My name is Brett Geeves, and I am addicted to golf.
I blame the system. Not the systems of society, created by government, or other oft-criticised institutions for the socio-economic reasons that addiction is too often attributed.
This is purely cricket’s fault.
As a professional cricketer, you are granted access to more spare time and free money than is humanely fair; particularly when nurses, teachers and a whole gaggle of other professionals are actually contributing to the greater good of the world, only to join the seemingly endless rat race queue for rising house prices, growing debt and a life where only a hefty inheritance can save them.
Some cricketers foolishly choose the punt for the endless supply of free time afforded them. Others lock themselves in dark rooms, overpowered by the bloodthirsty desire to save the world as virtual soldiers. The enemy? Some pre-pubescent teen with a headset and a face full of acne in an equally dark Pittsburgh room.
But the majority are drawn to the addiction of late night eBay, bidding for putters that do not fit the alignment of their dominant eye, shoes that never fit and drivers that arrive with the brand name displayed in a default Times New Roman font and made from titanium and carbon substitute: pâper maché.
Ricky Ponting is our front man: New Zealand Open success and recipient of Jordan Spieth’s verbal approval.
Greg Blewett is the bass player: South Australian Interstate team.
Dean Jones provides the rhythm: PGA Legends Tour.
And Shane Warne – hole-in-one at Augusta National and sub-par round at St Andrews – is the mad drummer with the drug problem (sure, weight-loss pills don’t have the same edge as hard-core recreational drugs, but it’s been a problem all the same).
These guys are the profiled members of the Australian Professional Cricketers Golf Band; responsible for confirming all of my introduction, the opinion of every other professional athlete in the country and the public’s opinion that professional cricketers are paid too much to gamble, golf, eat expensive avocado-filled paninis and play computer games.
To be honest, my addiction to golf during my cricketing days got to the point where I would hide behind a purpose-built sleep fortress of dumbbells and fit balls during our Wednesday morning gym sessions, so I could play my weekly Stableford round free of the general soreness that physical exercise causes your body.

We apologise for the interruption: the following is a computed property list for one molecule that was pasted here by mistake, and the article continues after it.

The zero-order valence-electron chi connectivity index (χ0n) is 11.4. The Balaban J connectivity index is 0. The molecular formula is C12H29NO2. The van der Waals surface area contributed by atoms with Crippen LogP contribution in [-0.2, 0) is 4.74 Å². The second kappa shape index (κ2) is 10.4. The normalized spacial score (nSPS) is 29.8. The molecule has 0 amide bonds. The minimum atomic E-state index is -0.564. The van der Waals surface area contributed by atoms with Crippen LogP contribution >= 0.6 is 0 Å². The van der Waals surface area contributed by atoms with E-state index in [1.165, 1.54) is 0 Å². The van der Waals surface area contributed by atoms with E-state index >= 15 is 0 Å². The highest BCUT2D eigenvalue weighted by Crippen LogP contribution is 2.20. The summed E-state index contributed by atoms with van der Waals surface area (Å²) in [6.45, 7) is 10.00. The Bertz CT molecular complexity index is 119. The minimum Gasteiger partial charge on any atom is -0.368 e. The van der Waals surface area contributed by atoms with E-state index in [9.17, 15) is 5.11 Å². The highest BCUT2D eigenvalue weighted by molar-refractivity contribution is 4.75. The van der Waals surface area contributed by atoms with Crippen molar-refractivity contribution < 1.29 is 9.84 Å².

Not surprisingly, it was that same lack of dedication, work ethic, preparation and maturity to development that had my golf handicap forever swinging between 3 and 5. Everyone has a limit to where their natural ability can take them. And through the foundations of the muscle memory formed from the high-hands backlift that plagued my batting – wide to third slip (outside to in), giving me strong access to legside play and a pull shot – my golf would always be limited to playing a strong cut, many duffed chip shots through the steepness of attack and a putting stroke that looked like a one-armed monkey trying to lick its only elbow.
Since July last year, I have completed one coaching session per week with a qualified PGA teaching professional and then one other solo practice session around a weekly game and the Tasmania-based Toogood Amateur events (state team qualifiers) that run over the summer months.
And you won’t believe it, remarkably, I improved enough to tick off my summer goal of being able to strut into my home club as a scratch marker.
Practice, who knew!?
I finished as the fourth seed in the Tasmanian Amateur, only to get bundled out in the first round of matchplay. And I was invited to be an actual member of the field in the Riversdale Cup, much to the dismay of the three guys that drew me in the pro-am, who laughed loudly at my scratch handicap and then told me I’d be refused entry to the proceeding luncheon, stating it was only for the real golfers.
There were also a whole range of 86s in tournament play, duffs, three-putts and misalignment causing severe snap hooks off the tee.
But that is the lure of golf. Each day, each hole, each individual shot offers something completely new. And it is only you who can take responsibility for the good, and the bad. There are no amounts of teammates, umpires or politics that can save you from the swinging blade of the golf gods.
And therein lies the narcissistic addiction. Golf is all about me. I don’t need, or want, salvation from the swing thoughts that plague me 24/7.